The Senate has on Wednesday agreed to push the opt-out period for the federal government's contentious My Health Record to January 31, 2019, following an amendment put forward by Pauline Hanson.
The move by Hanson followed an amendment request made earlier in the day by Labor to extend the opt-out period for 12 months.
Despite the Senate's vote, the House of Representatives is not sitting again until November 26, well after the opt-out window is due to close.
"Their botched rollout has seriously undermined public trust in this important reform and it's going to take time to rebuild it," a statement from Shadow Minister for Health Catherine King said. "A 12-month extension will give the government time to commission and implement a Privacy Commissioner review to address outstanding concerns about system settings."
Greens leader Richard Di Natale backed the move from Labor and said the ability to delete the record once created is not the point.
"My concern, having seen this rollout over a period of months, there have been a range of very significant problems ... we've had conflicting information," he said. "When you have doctors choosing to opt-out that says something to me."
The motion was shot down by the Senate.
"We will not be supporting the amendment," Liberal Senator Nigel Scullion told the Senate.
"The notion that opt-in and then the cancellation will leave somebody high and dry ... whatever day you pick, let's say it's a years' time, there's going to have to be a translation from where you can opt-out physically and where a record is created. You can cancel and your record will be completely expunged."
Conceding that there had been "some issues" around privacy, Scullion said they are being "considered concurrently".
"We believe these privacy settings are the right settings," he continued.
King later issued another release, saying the two-month extension was "a win for common sense and for all Australians".
"This will give federal Parliament the time it needs to pass extra protections and safeguards. It was absurd that the government wanted to push on with its original timeline before this legislation had passed."
Site on the blink with under 48 hours left to opt-out
Although the amendment request to extend the opt-out period was backed, individuals wishing to opt out have until tomorrow to do so, but the last minute rush on Wednesday morning caused the opt-out website grief.
At the time of publishing, the Australian Digital Health Agency (ADHA) -- the agency responsible for oversight of the contentious medical records system -- had not responded to a request for comment, but later reached out to ZDNet to say reports that the My Health Record system is not operational are incorrect.
"The opt-out website and the My Health Record Help Line are both operational. We are experiencing high demand, which has slowed the system down, and some people have experienced difficulties opting out this morning. These issues have now been resolved," the spokesperson said at 1.45pm AEDT.
"The agency anticipated higher call volumes and has increased the number of help line operators available to support callers. A call back feature has been enabled allowing people to leave their details for a customer service representative to return their call and process their request to opt out."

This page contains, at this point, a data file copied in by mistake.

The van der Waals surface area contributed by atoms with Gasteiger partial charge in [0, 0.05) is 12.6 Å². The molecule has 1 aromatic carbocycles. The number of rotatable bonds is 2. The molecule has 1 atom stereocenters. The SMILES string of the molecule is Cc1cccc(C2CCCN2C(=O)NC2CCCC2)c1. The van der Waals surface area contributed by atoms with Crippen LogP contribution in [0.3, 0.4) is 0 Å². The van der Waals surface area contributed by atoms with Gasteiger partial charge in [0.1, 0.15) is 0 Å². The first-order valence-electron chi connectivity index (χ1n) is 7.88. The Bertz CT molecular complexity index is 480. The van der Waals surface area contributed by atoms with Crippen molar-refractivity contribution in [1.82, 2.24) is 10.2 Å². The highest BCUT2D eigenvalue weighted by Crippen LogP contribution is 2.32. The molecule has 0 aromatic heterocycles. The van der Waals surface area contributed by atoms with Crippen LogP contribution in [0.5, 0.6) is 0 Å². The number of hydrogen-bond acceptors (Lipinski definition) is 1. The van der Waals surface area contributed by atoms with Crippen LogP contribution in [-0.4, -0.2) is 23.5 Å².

ADHA and Health Minister Greg Hunt have refused to give an update on how many Australians have opted out of the system.
The last figure was given on October 24, when a Senate committee was told that 1,147,000 people had opted out by October 19.
ADHA at the time told Senate Estimates the opt-out rate was under 5 percent. In July, Hunt said the government was expecting a My Health Record opt-out rate of 10 percent.
At the time, Hunt said delaying the opt-out period gives Australians "more time to consider their options as we strengthen the 2012 My Health Record legislation".
On the first day of the opt-out window, 20,000 people chose not have a digital health record.
My Health Records will not be created until December 15, due to the need to reconcile paper form opt-outs, the government previously said.
On Monday, ADHA published a statement that claimed the protection of peoples' privacy and the security was "paramount" for the agency.
"These functions come together in an experienced and well-resourced privacy and security function, which is dedicated to delivering on our statutory obligations and building exemplary standards in privacy and security," the agency wrote.
"The Agency's privacy activities are independently assessed by the Office of the Australian Information Commissioner. To date the Agency has never received an adverse finding from this independent oversight."
The statement from ADHA followed the resignation of the agency's director of privacy last month over privacy concerns.
Updated 2.30pm AEDT: Added additional remarks from Shadow Minister for Health Catherine King and ADHA.
There's a 'pattern of not listening' to privacy and security experts, reports claim as the first batch of My Health Record legislative amendments hits the Senate on Tuesday.
Individual document controls were used only 10 times during the electronic health record trial.
It's time for the Australian Digital Health Agency to take a strategic approach, but it seems it would rather fix problems 'on the fly' or just ignore them.
Human rights advocates have called on the Australian government to protect the rights of all in an era of change, saying tech should serve humanity, not exclude the most vulnerable members of society.